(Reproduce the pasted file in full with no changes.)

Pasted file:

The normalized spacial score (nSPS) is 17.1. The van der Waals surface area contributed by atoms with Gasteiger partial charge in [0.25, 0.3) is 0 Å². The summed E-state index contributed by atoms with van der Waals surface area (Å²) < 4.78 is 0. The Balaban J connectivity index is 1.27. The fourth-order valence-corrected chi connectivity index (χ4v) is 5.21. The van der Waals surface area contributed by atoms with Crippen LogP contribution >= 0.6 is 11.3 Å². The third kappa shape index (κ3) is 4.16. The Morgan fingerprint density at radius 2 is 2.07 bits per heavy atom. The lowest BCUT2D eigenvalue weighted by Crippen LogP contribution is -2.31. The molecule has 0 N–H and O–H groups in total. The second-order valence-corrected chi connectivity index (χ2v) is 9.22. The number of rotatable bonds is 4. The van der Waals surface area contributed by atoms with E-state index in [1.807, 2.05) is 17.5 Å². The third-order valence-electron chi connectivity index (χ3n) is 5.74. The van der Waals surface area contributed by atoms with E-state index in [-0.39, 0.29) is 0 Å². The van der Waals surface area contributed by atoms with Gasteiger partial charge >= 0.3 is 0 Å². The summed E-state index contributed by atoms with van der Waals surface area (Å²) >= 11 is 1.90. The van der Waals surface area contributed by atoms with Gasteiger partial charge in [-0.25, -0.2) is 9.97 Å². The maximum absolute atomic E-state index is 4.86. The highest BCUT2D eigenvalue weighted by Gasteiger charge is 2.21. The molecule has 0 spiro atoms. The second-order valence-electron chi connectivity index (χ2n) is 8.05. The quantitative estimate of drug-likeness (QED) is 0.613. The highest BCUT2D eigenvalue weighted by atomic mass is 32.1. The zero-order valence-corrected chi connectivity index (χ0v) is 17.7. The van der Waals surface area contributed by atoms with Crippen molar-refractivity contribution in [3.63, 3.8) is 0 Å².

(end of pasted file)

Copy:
The normalized spacial score (nSPS) is 17.1. The van der Waals surface area contributed by atoms with Gasteiger partial charge in [0.25, 0.3) is 0 Å². The summed E-state index contributed by atoms with van der Waals surface area (Å²) < 4.78 is 0. The Balaban J connectivity index is 1.27. The fourth-order valence-corrected chi connectivity index (χ4v) is 5.21. The van der Waals surface area contributed by atoms with Crippen LogP contribution >= 0.6 is 11.3 Å². The third kappa shape index (κ3) is 4.16. The Morgan fingerprint density at radius 2 is 2.07 bits per heavy atom. The lowest BCUT2D eigenvalue weighted by Crippen LogP contribution is -2.31. The molecule has 0 N–H and O–H groups in total. The second-order valence-corrected chi connectivity index (χ2v) is 9.22. The number of rotatable bonds is 4. The van der Waals surface area contributed by atoms with E-state index in [1.807, 2.05) is 17.5 Å². The third-order valence-electron chi connectivity index (χ3n) is 5.74. The van der Waals surface area contributed by atoms with E-state index in [-0.39, 0.29) is 0 Å². The van der Waals surface area contributed by atoms with Gasteiger partial charge >= 0.3 is 0 Å². The summed E-state index contributed by atoms with van der Waals surface area (Å²) >= 11 is 1.90. The van der Waals surface area contributed by atoms with Gasteiger partial charge in [-0.25, -0.2) is 9.97 Å². The maximum absolute atomic E-state index is 4.86. The highest BCUT2D eigenvalue weighted by Gasteiger charge is 2.21. The molecule has 0 spiro atoms. The second-order valence-electron chi connectivity index (χ2n) is 8.05. The quantitative estimate of drug-likeness (QED) is 0.613. The highest BCUT2D eigenvalue weighted by atomic mass is 32.1. The zero-order valence-corrected chi connectivity index (χ0v) is 17.7. The van der Waals surface area contributed by atoms with Crippen molar-refractivity contribution in [3.63, 3.8) is 0 Å².